In short, this algorithm works in a few steps in a **greedy approach**.

At first, they construct a **linear combination** of simple models (basic algorithms) by re-weighting input data. The model (usually the decision tree) assigns larger weights for the incorrectly predicted items.

Going forward, the algorithm **amplifies** the incorrectly predicted classes and tries to predict them accurately. The loss function intends to minimize the errors for the incorrect classes than the overall dataset.

For the above explanation, you can refer to the below image in the AdaBoost section.

## Adaboost

Many machine learning courses say AdaBoost, the ancestor of GBM (Gradient Boosting Machine).

However, after AdaBoost merged with **gradient boosting machine**. It has become evident that AdaBoost is just a different variant of GBM.

The algorithm itself has a very straightforward visual understanding and intuition to describe weights.

Let’s take a look at the following toy classification problem where we’re going to break the data between trees at depth 1 (also known as ‘stumps’) for each iteration of AdaBoost.

We have the following image for the **first three** iterations:

For incorrect estimation, the size of the point is the **weight** assigned to it. We can see that weights are **rising on each iteration** – stumps cannot cope.

For creating the final model, we will combine all these weak learning to form the strong model. Below is the representation for the final model.

### Adaboost Pseudocode

Below is the pseudocode for the whole AdaBoost process.

To understand it better sharing with you the visual representation of the weight changes.

Here in each iteration, we can see an increase in weights. Particularly at the border between classes. Once all the iterations are completed, We will get the best model that differences the target classes in a meaningful way.

### Limitations with AdaBoost

AdaBoost works well but **lacks clarification** as to why the algorithm has successfully planted the seeds of doubt. Some thought it was a super-algorithm, a magic bullet, but others thought AdaBoost was **overfitting**.

The problem did indeed exist, mainly when the data had **strong outliers**. Therefore, in these kinds of issues, AdaBoost was unreliable.

Luckily, a few professors in the Stanford Department of Statistics, who developed Lasso, Elastic Net, and Random Forest, began studying the algorithm.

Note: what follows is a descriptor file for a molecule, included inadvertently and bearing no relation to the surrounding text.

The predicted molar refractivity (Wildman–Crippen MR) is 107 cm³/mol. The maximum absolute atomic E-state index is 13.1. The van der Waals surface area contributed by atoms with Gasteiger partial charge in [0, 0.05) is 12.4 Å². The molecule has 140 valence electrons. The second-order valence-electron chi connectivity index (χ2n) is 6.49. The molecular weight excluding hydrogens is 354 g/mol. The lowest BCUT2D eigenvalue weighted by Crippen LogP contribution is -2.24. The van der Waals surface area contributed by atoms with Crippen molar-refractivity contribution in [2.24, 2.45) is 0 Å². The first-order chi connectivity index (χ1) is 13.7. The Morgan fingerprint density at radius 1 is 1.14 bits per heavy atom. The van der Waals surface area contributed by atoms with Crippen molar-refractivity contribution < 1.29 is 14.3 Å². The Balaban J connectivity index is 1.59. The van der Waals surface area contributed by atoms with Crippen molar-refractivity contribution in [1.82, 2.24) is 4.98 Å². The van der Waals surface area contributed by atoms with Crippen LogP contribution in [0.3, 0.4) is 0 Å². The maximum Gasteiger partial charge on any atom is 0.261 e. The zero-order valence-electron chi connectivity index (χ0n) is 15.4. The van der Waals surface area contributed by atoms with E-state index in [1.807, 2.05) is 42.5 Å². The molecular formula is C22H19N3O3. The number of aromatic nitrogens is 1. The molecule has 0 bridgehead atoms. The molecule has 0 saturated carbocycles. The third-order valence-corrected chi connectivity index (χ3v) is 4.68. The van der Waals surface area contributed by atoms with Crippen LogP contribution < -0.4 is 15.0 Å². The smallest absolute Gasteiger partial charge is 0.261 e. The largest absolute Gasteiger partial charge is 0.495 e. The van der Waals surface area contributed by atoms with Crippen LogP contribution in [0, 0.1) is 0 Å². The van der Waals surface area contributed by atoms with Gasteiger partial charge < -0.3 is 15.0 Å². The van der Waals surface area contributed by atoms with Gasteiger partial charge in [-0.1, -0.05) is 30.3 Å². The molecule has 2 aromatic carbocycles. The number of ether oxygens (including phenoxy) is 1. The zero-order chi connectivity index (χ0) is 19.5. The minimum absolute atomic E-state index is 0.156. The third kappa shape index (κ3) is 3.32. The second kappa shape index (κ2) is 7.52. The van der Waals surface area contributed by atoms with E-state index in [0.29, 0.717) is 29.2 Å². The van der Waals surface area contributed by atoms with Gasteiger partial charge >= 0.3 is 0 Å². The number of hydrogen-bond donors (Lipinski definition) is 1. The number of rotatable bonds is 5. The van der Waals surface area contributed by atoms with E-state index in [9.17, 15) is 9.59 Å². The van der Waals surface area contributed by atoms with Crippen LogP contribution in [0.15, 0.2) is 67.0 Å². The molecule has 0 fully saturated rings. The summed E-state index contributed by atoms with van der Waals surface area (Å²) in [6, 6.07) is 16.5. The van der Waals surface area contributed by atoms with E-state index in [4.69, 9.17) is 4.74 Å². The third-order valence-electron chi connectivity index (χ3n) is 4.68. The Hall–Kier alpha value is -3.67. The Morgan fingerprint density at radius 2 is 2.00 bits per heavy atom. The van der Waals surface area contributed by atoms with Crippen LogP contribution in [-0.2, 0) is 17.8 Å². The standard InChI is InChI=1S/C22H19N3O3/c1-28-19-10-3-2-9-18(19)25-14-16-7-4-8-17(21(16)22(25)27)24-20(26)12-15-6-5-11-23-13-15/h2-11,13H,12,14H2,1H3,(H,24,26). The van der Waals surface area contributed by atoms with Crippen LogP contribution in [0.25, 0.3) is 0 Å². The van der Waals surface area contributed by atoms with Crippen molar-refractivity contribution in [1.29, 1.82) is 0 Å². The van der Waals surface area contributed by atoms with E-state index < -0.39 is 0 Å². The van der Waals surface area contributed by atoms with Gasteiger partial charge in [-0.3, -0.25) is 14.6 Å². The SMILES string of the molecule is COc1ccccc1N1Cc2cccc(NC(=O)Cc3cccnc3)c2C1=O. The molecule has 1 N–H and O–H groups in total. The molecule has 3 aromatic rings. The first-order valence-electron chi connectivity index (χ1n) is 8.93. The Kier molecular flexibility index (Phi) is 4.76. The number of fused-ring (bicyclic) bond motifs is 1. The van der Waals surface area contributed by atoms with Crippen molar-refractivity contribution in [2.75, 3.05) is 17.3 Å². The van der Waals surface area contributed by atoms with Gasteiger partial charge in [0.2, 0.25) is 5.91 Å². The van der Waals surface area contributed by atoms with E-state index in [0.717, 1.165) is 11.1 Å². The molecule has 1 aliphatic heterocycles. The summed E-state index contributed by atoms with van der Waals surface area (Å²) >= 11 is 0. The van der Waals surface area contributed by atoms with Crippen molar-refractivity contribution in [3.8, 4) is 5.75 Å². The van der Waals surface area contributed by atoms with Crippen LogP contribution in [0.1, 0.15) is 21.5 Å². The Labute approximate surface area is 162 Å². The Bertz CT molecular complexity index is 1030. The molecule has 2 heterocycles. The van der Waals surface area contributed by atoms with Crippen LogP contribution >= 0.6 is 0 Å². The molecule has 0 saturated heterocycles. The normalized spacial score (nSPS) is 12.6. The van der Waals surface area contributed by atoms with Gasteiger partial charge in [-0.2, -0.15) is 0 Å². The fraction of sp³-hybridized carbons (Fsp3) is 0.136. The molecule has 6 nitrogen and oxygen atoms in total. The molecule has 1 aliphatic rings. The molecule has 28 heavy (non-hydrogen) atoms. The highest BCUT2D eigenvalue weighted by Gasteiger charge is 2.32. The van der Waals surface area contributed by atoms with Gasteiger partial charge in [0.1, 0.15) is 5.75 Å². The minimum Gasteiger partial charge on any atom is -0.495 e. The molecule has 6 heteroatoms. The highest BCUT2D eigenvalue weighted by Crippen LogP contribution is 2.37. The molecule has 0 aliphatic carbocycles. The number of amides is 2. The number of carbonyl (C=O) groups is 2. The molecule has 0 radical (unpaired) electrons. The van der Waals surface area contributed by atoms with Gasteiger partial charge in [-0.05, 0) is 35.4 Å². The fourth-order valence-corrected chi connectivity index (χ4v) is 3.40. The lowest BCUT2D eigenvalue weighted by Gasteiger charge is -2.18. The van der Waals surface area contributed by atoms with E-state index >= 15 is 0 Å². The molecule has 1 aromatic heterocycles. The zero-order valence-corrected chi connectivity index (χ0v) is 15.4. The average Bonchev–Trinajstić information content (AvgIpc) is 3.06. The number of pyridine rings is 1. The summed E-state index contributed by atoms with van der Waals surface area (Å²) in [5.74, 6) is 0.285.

In 1999, Jerome Friedman came up with a generalization of boosting algorithms-Gradient Boosting (Machine), also known as GBM.

With this work, **Friedman laid** the statistical foundation for several algorithms that include a general approach to improving functional space optimization.

CART, bootstrap, and several other algorithms have come from Stanford’s statistics department. In doing so, the Department has solidified its names in future textbooks.

These algorithms are very realistic, and some recent works have not yet widely adopted.

For example, check out the research paper Learning interactions through hierarchical group-lasso regularization.

Not many of Friedman’s video recordings are available. While there is a fascinating interview with him about the development of CART and how they solved statistical problems similar to data analysis and data science today) more than 40 years ago.

There is also an excellent lecture from Hastie, a retrospective data analysis by one of the pioneers of approaches that we use every day.

The below image explains the various boosting algorithms cam fro this Stanford’s statistics department.

## History of Gradient Boosting Machine (GBM)

It took more than ten years after the launch of the gradient boosting machine (GBM) to become an integral part of the data science toolbox.

Models like GLMboost and GAMboost reinforce current GAM, CoxBoost, and RankBoost and LambdaMART are available in the ranking.

There have been several gradients boosting machine (GBM) achievements on many platforms, including.

- Stochastic gradient machine
- Gradient Enhanced Decision Trees(GBDT)
- Gradient Boosted Regression Trees (GBRT)
- Multiple Additive Regression Trees (MART)

The ML population was also very divided and dissociated, making it hard to monitor the spread of development.

At the same time, boosting was actively used in the **search ranking**. For better results, the ranking approach rewritten in terms of a loss function that penalizes errors in the output order. So it has become easy to inject it into GBM.